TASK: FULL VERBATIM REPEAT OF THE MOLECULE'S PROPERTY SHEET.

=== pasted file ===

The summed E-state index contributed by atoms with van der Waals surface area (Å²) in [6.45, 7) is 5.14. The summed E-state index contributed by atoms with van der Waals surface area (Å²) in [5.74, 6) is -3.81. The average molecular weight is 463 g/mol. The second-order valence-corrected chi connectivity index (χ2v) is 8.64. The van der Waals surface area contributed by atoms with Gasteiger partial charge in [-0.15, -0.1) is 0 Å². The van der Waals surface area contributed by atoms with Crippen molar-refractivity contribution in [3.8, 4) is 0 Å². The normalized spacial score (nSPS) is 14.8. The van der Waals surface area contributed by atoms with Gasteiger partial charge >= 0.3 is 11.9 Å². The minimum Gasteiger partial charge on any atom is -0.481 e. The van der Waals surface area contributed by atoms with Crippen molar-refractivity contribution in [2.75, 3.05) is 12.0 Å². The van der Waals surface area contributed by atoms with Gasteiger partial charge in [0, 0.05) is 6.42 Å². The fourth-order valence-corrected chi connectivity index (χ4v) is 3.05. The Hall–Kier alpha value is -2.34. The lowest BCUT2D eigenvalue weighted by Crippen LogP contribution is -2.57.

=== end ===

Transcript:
The summed E-state index contributed by atoms with van der Waals surface area (Å²) in [6.45, 7) is 5.14. The summed E-state index contributed by atoms with van der Waals surface area (Å²) in [5.74, 6) is -3.81. The average molecular weight is 463 g/mol. The second-order valence-corrected chi connectivity index (χ2v) is 8.64. The van der Waals surface area contributed by atoms with Gasteiger partial charge in [-0.15, -0.1) is 0 Å². The van der Waals surface area contributed by atoms with Crippen molar-refractivity contribution in [3.8, 4) is 0 Å². The normalized spacial score (nSPS) is 14.8. The van der Waals surface area contributed by atoms with Gasteiger partial charge >= 0.3 is 11.9 Å². The minimum Gasteiger partial charge on any atom is -0.481 e. The van der Waals surface area contributed by atoms with Crippen molar-refractivity contribution in [2.75, 3.05) is 12.0 Å². The van der Waals surface area contributed by atoms with Gasteiger partial charge in [0, 0.05) is 6.42 Å². The fourth-order valence-corrected chi connectivity index (χ4v) is 3.05. The Hall–Kier alpha value is -2.34. The lowest BCUT2D eigenvalue weighted by Crippen LogP contribution is -2.57.